Five wheels in Greece
Neale Bayly takes another trip though Greece on the Vespa 250 GTV.
More than a decade has passed since I last rode in Greece. Four months into a solo journey around Europe at that time, I remember feeling at my most lonely touring Athens, and particularly the Acropolis, amongst the crowds of people. Months of hard travel alone were starting to take their toll, so I quickly saddled up and blasted into the near deserted countryside to the north as I went looking for a ship to Italy. Out in the wild, unspoiled country, where time seemed to have stood still, a few hours of saddle time restored my inner peace.
Arriving in Athens via airplane with a good friend along for company, and two scooters waiting for us at the local Piaggio dealer, my mood could not have been more different from my last visit. Taking a day to play tourist in this fascinating city, and pouring over our guidebook looking for a good route, I couldn’t wait to hit the road and go exploring. I was going to be riding the new Piaggio MP3, named for its unique three-wheeled arrangement, and my friend Amy would be piloting the classically styled Vespa 250 GTV. With cooler temperatures, and the possibility of rain, we made a decision to tour the Peloponnese as our guidebook told us the large peninsula doesn’t attract too many tourists.
Taking too many photos, and drinking too much coffee in small sidewalk cafes, it was late in the afternoon before we saddled up and left Athens on our first day. This meant we had to fight traffic for well over an hour, and it was with a huge sigh of relief that we picked up the E94 heading west into the sinking sun and rode out along the Gulf of Corinth. Pushing a serious head wind, we rolled along at a steady 65mph, and I have to admit to being very impressed with the way the 250cc engines performed. Liquid smooth around town at any throttle position, they did a super job of holding a decent highway speed. Although at these speeds there is no power left for overtaking.
The Piaggio MP3 caught a lot of stares and questions in Greek that we couldn't answer.
Stopping for gas, we experienced more bewildered looks as the gas station attendant laid eyes on the MP3 for the first time. Just freaking people out with its dual wheel set up at the front, our inability to understand Greek probably saved us many hours of discourse about the pros and cons of the system. I was happy about this, as it was taking a few attempts to get the MP3’s operating system buried into my subconscious, as I struggled to remember the parking brake while flicking the switch on the right handlebar to lock the front wheels together. Once done, this meant the MP3 didn’t need to be put on its stand. For longer-term duties, like leaving it overnight, I used the rear main stand for extra safety though, as there was always a small nagging doubt in the back of my head with the bike just sitting on its three wheels.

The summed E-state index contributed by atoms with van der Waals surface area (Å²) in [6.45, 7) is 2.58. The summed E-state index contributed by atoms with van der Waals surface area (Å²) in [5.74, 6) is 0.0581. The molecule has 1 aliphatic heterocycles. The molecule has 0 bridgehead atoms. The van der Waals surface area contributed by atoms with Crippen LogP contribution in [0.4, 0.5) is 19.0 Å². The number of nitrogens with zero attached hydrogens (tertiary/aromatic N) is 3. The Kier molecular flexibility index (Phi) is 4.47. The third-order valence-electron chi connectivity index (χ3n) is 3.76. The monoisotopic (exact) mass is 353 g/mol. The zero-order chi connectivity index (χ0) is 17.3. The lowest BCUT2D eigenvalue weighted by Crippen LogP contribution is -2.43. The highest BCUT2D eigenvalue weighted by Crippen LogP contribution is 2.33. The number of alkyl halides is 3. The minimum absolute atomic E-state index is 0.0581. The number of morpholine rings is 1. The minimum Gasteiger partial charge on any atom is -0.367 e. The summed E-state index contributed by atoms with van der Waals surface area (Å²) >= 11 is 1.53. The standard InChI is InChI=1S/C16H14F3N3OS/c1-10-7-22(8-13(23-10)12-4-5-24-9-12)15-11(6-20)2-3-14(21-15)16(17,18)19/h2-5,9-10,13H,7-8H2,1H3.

Heading further west, we enjoyed the many huge ships lined up in the Gulf of Megara, reminding us what an important part ships have played in Greece’s 2500-year history. Humming along at a steady 70mph, there were a few wild moments when a big Mercedes or BMW would come by at least double our speed, seemingly impervious to the Greek speed laws. Over coffee at a roadside gas station we hypothesized that these crazy drivers must be shipping billionaires, who have the local law enforcement in their pockets. Talking with a Greek local, and learning there is no system for putting points on your license in Greece, our fantasy got reduced to rich people with enough money to pay the ticket. It had been a fun idea while it lasted.
So with thoughts of Aristotle Onassis in our heads we made it to a place called Diakofto for the night. A seaside tourist village, it boasts a small train station where we could hop a ride on rack and pinion train from 1895 up into the surrounding mountains. Sounding really interesting we were both up for a train ride, so found a hotel on the water near the station and tried to get some sleep.
The views from the train ride were amazing as the restored locomotive made its way along the narrow gauge railways though the Vourakios Gorge.
Waking to high winds and cool weather we breakfasted in town, booked our tickets, and headed for our seats on the train. What a fascinating journey it turned out to be. Riding up the front of the beautifully restored train, the narrow gauge railway picked its way up through the dramatic Vouraikos Gorge, over rickety bridges, and through unlit tunnels as it climbs 2100 feet in 14 miles to the town of Kalavryta. Having the dubious history of being the site of a Nazi massacre during WWII, the modern town is thriving, and well set up to the handle tourists who come here to ski in the winter.
Amy suggested a hike, as the train didn’t make the return journey for an hour and a half, so we legged it up the side of the mountain that sits above the town. Affording incredible views across the surrounding mountains, valleys and back down into town, it was a short and sweet hike but definitely worth it. Heading back down to Diakofto our happy driver continually pointed out the most photographic sights as we positively flew back to sea level. Arriving without drama, we loaded up the scooters and eagerly hit the trail, happy to be back on two, or in my case three, wheels.
Taking the rest of the afternoon to meander around the northern coast of the Peloponnese, before cutting south, we set our sights on Olympia for the night. In no hurry, and not out to break any long distance awards, we stopped for photos and coffee, enjoying the relaxed pace of life we were riding through. Hats off to Greek drivers. Calm, courteous, and totally aware of motorcycles and scooters, they gave us room, gave us respect, and this only added to our relaxed mood, as we didn’t feel threatened in any way.
Arriving in Olympia in the warm early evening light, we found a super clean hotel for around 45 Euros, and the small kitschy tourist town fairly devoid of people. Opting for leg power, we walked into town where we found a nice family restaurant for dinner. It had been a cool, windy day, but the trade off for being so early in the season was empty hotels and restaurants and light traffic, so we weren’t about to complain.
There isn't much left of the historic city of Olympia, but it's still worth the trip to see the amazing ruins.